As a result of using a matrix material developed on the basis of shellac in fibre composites, the composite can be processed easily and satisfactorily while enabling good mechanical, physical, thermomechanical and chemical properties to be achieved. The dissolved shellac is sufficiently fluid at the processing temperature to achieve good permeation of the fibrous material which is to be enclosed. Shellac is dissolved in a solvent in order to produce the fibre composite according to the invention. It is thus possible either to directly impregnate the fibres which are to be embedded or alternatively to produce a powder which is introduced into the fibrous material and then compacted to form the desired composite by heating and compressing. A predetermined shape can be produced during the compression.
The use of shellac produces a thermosetting matrix material. Here the matrix is cured through the heat which is supplied. Other matrix systems soften when heated, so that the fibrous material is impregnated; it is only through cooling that this matrix resolidifies. This operation can in principle be repeated as often as desired. On the other hand, although the shellac-based matrix system also softens during the first heating operation, it is cured in the heating phase or undergoes irreversible crosslinking.
It is particularly preferable to add a crosslinking agent to the shellac. A combination of shellac with a crosslinking agent is clearly more suitable as a matrix material for a composite than pure shellac.
If the matrix material comprises crosslinking agent, a higher degree of crosslinking of the matrix material is achieved while reducing the processing time. The homogeneity of the composite is increased. Oxalic acid, urea, aluminium chloride, ammonium zirconium carbonate and/or ammonium compounds, e.g. ammonium bicarbonate, are preferably used as crosslinking agents.
Urea CH4 N2 O is particularly preferred. A composition of 90% to 95% shellac, 5% to 10% urea and less than 5% other constituents for the matrix material in particular exhibits good properties for the resulting fibre composite.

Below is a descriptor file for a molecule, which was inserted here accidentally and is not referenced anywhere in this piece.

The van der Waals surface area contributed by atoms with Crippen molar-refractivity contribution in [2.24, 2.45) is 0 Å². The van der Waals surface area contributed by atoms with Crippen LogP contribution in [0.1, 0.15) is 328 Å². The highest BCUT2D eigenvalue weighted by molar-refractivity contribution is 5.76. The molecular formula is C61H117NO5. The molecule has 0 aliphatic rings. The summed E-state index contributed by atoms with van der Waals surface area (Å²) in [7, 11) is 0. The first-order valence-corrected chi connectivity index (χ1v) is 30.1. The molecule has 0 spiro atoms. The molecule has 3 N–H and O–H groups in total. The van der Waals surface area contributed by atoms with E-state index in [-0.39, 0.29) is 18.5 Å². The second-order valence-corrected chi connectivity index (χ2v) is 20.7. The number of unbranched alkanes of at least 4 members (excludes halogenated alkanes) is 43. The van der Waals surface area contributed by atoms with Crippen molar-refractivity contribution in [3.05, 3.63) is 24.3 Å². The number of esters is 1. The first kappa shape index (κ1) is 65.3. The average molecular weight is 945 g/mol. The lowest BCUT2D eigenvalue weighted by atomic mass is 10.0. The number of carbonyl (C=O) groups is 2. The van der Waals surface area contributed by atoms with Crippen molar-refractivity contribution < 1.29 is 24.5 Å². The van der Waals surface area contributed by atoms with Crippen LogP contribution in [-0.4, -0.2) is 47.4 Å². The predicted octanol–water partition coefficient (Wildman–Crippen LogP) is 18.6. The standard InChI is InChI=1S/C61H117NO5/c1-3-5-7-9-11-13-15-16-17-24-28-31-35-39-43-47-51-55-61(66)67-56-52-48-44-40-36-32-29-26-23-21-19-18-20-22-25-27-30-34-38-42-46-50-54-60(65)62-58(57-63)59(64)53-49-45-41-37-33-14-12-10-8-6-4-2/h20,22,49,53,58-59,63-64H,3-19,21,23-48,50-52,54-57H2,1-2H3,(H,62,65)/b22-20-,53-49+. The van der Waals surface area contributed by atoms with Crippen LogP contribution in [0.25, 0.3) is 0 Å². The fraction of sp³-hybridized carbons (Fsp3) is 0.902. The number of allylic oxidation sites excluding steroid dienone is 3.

If the matrix material comprises plasticizer, the fibre composite may have a desired flexibility. It is particularly preferable to use citric acid esters, glycerin, oleic acid, sodium stearate, potassium stearate and/or calcium stearate as the plasticizer. The properties of the shellac may thus be adapted to the flexible properties of the fibrous material.
If the matrix material comprises flame retardant, the fibre composite may be used for fire-retardant components. Ammonium salt, ammonium polyphosphate, magnesium salt, magnesium hydroxide, aluminium salt, aluminium hydroxide, boron salt or mixtures of these components are particularly suitable as flame retardants.
The fibrous material of the fibre composite which is used for reinforcement may be in the form of fleeces, woven fabrics, knitted fabrics or yarns. The fibrous material may thus be adapted to the desired mechanical properties. Tensile forces which differ according to direction may be absorbed, depending on the type of interweave of two-dimensionally bonded fibres. Elastic properties may also be controlled according to direction by the type of weave.
Natural fibres are preferably used for the fibrous material with the naturally occurring matrix material. Ramie, flax, sisal, jute or hemp are particularly suitable for this. As natural fibres are frequently hollow, they have a high lightweight construction potential with respect to flexural strength, resistance to lateral bending and buckling strength. By encasing the natural fibres with shellac, these fibres, which are in most cases highly susceptible to mechanical and chemical influences, are protected against external stresses.
Any desired crosslinking agents, plasticizers and/or flame retardants are added to the shellac dissolved in a solvent in the production processes initially mentioned. Uniform intermixing of the additives can be easily guaranteed in the dissolved shellac. Uniform distribution of the additives in the solid which is obtained is also guaranteed when drying up the solution according to the alternative production process. The additives are therefore also delivered to the fibrous material with the powder obtained from this.
Alcohols such as, e.g. ethanol or alkaline aqueous solutions such as ammonium bicarbonate solutions are suitable solvents for the shellac.
If a fibre composite component is to have an increased material thickness and/or a particularly high mechanical load-bearing capacity, the impregnated or permeated fibrous material is stacked in a plurality of layers, possibly in different directions to one another. This pack of layers is subsequently heated and pressed and produces a high-strength fibre composite which also permits a higher concentrated load to be applied to two-dimensional components.
In this case the impregnated fibrous material is preferably dried at an average temperature before being layered. The majority of the solvent used for the matrix material escapes in the process. The preferred drying temperature is between 40° C. and 100° C., in particular approximately 60° C.